No one is nearby to give lessons, but boys willing
to needle L-O-V-E and H-A-T-E into their knuckles long before
they sniff the damp walls of a jail cell would not listen
if there were. Drummers learn rhythm by chopping wood,
guitar players find a few chords and sniff nail polish
or glue before practice. Since they have nothing
to sing about, that is what they sing. The secret is playing
long enough to allow the houses where they sleep, the stores
where they buy magazines and gum, the parking lots where fathers
or brothers ground them in the harmonies of pedal
and clutch, all to find room to breathe inside that nothing.
The ones who have not driven those streets hear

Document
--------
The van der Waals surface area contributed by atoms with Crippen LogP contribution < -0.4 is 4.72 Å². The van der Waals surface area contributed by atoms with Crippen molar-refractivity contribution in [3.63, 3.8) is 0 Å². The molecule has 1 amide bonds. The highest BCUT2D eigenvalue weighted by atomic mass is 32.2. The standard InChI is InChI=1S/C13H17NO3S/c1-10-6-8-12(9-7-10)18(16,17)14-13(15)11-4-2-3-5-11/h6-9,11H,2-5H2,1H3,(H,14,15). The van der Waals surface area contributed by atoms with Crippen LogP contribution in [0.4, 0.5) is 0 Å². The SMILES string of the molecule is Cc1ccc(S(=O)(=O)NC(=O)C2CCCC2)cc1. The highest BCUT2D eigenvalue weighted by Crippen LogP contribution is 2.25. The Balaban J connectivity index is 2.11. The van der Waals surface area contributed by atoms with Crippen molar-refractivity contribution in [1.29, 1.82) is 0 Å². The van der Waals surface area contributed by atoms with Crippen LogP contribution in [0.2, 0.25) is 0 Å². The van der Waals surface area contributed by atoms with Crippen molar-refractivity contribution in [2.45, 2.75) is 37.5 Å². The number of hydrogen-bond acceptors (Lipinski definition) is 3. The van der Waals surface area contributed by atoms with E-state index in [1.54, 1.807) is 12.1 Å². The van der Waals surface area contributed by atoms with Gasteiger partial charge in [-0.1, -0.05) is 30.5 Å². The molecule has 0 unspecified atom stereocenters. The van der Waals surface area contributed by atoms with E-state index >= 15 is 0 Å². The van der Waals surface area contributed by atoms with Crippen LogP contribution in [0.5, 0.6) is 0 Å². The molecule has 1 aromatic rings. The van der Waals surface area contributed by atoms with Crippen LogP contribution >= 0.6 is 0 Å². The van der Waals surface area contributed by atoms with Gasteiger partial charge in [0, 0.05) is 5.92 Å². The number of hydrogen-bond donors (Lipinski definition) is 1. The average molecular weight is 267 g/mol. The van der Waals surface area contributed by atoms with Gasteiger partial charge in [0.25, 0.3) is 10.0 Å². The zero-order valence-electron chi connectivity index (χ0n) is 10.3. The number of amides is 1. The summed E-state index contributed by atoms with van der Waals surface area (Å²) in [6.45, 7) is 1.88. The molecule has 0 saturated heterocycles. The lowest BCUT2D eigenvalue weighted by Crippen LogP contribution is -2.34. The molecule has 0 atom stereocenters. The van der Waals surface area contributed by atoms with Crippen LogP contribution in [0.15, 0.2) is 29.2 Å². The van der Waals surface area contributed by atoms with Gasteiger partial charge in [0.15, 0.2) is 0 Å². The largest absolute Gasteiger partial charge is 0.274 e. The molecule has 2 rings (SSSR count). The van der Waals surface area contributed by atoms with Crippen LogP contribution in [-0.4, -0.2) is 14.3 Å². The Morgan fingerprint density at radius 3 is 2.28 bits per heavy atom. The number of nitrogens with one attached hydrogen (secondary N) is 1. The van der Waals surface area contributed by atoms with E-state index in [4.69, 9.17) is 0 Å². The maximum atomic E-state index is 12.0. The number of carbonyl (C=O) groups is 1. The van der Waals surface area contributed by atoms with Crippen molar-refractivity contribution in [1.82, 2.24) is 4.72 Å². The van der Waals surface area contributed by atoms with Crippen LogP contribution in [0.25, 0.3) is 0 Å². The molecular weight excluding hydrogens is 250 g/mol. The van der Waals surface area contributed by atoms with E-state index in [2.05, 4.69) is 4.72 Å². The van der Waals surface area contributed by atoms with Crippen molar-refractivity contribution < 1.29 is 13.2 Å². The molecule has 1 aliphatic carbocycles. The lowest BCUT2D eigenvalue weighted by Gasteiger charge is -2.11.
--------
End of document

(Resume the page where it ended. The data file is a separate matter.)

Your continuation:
red lights and blood, car wrecks, crazy sisters, the cost
of living a life you know you will never understand.
Dust and pollen film windshields, a tire sighs flat.
Imperfection might prove one form of salvation.
On the sidewalk, a bird that broke its neck
flying into a window washed too clean.
Empty chords ring out, called for
by natives and strangers when the runaway sons
glare and play their version of a place
that didn't know it had a name before it became a song.
The Georgia Review